Why get a Ready Bed
Junior Ready Beds are small inflatable beds with a built in sleeping bag. Simply inflate and the bed is ready.
The sleeping bag part is detachable for easy washing.
These make great travel beds for small children, and an ideal solution if you you are going to be staying somewhere that’s short of beds.
- Ideal for overnight stays when there isn’t a bed for your little one.
- There’s no drop if they roll out of bed and onto the floor.
- Ready beds are relatively cheap and widely available with a large selection of their favourite characters.
- The air bed is built in and they often come with a very basic foot pump.
- The sleeping bag part is very thin, so they’re best to use indoors. If you are camping camping you’ll need to bring some additional blankets (we would not recommend camping with a ready bed other than in the summer months).
- The air beds are cheaply made. Often the valve doesn’t have a great seal and you may need to re-inflate a little each day.
- The cheap foot pumps supplied can take a while to inflate the beds. You can use other pumps though.
Disney Cars Junior Ready Bed Review
It has been used for sleepovers and staying overnight at grandparents and we’ve taken it to hotels, saving us quite a bit of money.
Despite having a toddler jumping on it with toys all in the bed, we’ve not had one puncture. This lasted a lot longer than we expected.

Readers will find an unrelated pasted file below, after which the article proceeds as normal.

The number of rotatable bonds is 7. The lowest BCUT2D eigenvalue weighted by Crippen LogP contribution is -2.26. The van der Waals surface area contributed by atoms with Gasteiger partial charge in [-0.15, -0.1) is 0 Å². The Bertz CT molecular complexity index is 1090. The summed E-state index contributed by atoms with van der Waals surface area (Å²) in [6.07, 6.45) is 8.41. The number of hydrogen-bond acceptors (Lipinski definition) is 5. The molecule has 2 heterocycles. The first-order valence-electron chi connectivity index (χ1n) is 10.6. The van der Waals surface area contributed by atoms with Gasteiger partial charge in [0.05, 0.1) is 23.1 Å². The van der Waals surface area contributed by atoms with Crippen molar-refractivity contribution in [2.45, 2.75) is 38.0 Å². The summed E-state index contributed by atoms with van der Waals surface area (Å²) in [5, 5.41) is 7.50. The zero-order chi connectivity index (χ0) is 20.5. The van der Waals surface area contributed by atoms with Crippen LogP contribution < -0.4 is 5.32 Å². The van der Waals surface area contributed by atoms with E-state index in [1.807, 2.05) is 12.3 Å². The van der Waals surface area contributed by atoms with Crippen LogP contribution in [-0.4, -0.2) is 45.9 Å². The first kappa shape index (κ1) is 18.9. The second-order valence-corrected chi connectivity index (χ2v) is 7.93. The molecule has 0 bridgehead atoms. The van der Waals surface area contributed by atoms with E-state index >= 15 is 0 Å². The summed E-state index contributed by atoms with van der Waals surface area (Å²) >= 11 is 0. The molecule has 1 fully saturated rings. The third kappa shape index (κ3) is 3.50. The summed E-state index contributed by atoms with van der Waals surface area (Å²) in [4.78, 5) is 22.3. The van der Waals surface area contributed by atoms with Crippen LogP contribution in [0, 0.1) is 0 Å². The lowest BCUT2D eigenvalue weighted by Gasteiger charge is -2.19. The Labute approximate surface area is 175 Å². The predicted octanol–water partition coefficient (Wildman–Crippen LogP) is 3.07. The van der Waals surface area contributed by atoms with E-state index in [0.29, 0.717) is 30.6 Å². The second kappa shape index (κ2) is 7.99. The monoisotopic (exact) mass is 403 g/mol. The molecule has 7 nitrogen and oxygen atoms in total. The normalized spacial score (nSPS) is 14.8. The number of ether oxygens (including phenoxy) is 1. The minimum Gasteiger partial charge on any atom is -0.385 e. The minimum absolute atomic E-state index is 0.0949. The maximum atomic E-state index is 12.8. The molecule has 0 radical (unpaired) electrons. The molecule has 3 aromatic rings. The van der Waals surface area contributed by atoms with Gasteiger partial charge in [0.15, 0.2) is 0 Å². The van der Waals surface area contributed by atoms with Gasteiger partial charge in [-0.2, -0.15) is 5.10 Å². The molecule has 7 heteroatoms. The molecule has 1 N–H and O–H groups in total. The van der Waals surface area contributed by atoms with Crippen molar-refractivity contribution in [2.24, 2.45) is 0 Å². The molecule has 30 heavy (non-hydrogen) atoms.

Our little lad is now a bit bigger. The bed still fits him. Most of these ready beds are recommended for ages 3 to 6 years.
We don’t use the ready bed for camping. Instead we’ve got a kids camping airbed (See Kampa Airlock Junior Airbed mentioned below for more details) that we can use with a real sleeping bag.
Things to watch for
- Inflating with the supplied pump takes a while. We use a better hand pump or our electric pump when possible, but use the adaptor from the supplied pump.
- The ready-bed will slowly loose some air over a few days. Just top it up with the pump.
- Make sure you have secured the valve properly.
- It can make a noise. When your child turns over the sleeping bag rubs against the plastic, which can make a noise – a bit like a ballon being rubbed.
We don’t get this noise on our camping air beds as they are flocked.
What you get
Using the Ready Bed with a better pump
We found that we can use the hose on a better pump, and instead of taking 5 to 10 minutes to inflate, we can get the ready bed pumped up in around a minute.
Do not over inflate though, as that is one quick way to get a puncture in your ready bed.
Tips on deflating and putting it away
If you just unscrew the valve and try and fold it up, you’ll never get it back in the bag.
On our ready bed (and I believe this is the case for all the ready beds), the valve is designed to not let all the air out when it is unscrewed. So what you need to do is put your finger in the valve and hold back the flap. This will let the air out really quickly.
I then start at the bottom end of the ready bed and start rolling it up, keeping the roll nice and tight to squeeze all the air out.
Then I unroll out, fold it in half lengthways (so it is half the width), and then re-roll it. Without this last step the rolled up ready bed will be too large for its bag.
That may sound like a lot of work but you can get it put all away within a minute or two at most.
Some Top Rated Junior Ready Beds
The following junior ready beds have received good reviews from other parents.
Coleman FastPitch™ Air Valdes 6 L tent
Froggie Folding Pillow
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Toddler Camping Airbed